‘This is all a David Hammons.’

photo by David Grubbs of Rembrandt’s Double Portrait of the Mennonite preacher Cornelis Claesz Anslo and his wife Aeltje Gerritsdr Schouten (1641) at the Gemäldegalerie in Berlin, as it existed in David Hammons’ world, 23 June 2023 [h/t @jfrigg]

The similarity of this Rembrandt being protected from heavy rain leaking into a bucket right in front of it to David Hammons’ abstract paintings covered by used street tarps is immediate and gratifying to everyone who is familiar with this work.

David Hammons, Untitled, 2010, acrylic on canvas, tarp, 92 x 72″, installed at L&M Arts, image via artforum

Hammons showed these works for the first time at L&M Arts’ townhouse gallery in Manhattan in 2011. Most of the tarps were opaque, with only corners and edges of the madcap AbEx paintings peeking out underneath. One of the biggest, though [above], was covered in cloudy, still-translucent plastic that allowed the painting to be seen through a fleeting, new landscape of light reflecting on the draped plastic surface.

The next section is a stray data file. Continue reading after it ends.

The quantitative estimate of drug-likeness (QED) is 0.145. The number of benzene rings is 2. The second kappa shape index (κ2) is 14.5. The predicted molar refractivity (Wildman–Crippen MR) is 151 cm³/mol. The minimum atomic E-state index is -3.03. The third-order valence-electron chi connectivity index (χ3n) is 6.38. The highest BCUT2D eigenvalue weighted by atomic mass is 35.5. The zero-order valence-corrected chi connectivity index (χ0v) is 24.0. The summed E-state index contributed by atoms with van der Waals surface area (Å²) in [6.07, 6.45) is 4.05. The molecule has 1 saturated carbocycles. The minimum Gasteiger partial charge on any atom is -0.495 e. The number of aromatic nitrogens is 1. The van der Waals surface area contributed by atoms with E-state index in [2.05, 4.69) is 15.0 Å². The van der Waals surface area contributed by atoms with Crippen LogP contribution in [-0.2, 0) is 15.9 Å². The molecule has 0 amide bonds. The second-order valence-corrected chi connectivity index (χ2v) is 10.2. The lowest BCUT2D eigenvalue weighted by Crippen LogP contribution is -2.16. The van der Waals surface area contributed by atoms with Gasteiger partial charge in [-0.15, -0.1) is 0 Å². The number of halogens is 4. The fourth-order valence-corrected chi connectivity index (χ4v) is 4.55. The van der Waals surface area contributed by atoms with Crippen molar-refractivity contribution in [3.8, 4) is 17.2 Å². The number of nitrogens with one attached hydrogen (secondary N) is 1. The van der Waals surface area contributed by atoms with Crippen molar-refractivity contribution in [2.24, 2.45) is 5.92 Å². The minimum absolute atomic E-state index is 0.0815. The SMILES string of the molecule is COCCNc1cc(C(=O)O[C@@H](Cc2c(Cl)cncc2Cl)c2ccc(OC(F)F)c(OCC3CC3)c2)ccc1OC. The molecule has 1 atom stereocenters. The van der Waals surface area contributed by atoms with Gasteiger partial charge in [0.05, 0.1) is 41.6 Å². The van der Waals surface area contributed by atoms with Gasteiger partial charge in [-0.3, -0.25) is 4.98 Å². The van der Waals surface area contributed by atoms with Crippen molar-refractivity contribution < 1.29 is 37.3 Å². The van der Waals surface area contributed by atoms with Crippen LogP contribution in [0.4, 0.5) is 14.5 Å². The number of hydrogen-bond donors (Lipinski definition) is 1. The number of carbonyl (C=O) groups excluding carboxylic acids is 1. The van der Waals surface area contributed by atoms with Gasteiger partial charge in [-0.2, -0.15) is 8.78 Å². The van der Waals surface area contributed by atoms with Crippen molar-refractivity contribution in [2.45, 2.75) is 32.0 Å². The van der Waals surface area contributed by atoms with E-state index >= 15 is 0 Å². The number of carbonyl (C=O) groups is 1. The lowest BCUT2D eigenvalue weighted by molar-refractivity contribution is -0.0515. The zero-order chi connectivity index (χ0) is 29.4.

I found the image of it above Frances Richard’s Artforum review. Richard considered the works in relation to the history of postwar painting, while the Gemäldegalerie’s installation at once reaches back to the Renaissance of Rembrandt and projects forward to the institutional failings in response to the global climate emergency.

Contemplating Grubbs’ anxiety during what should have been a pleasant visit to the Rembrandt Room renewed Richard’s conclusion:

“An almost-palpably rustling audience—though who would care enough about this scene to observe it, and yet be so removed?—breached the building’s hushed solidity to watch us (critic, guard, staff, artist, collectors, historians, etc.) act our pantomime of ‘judgment’ and ‘value.’ Walking away down Seventy-eighth Street, I thought,’This is all a David Hammons.'”

And so did I.

Previously, related: Hammons All Around Us
Meanwhile, at the Ludwig: Untitled (After Isa Genzken), 2017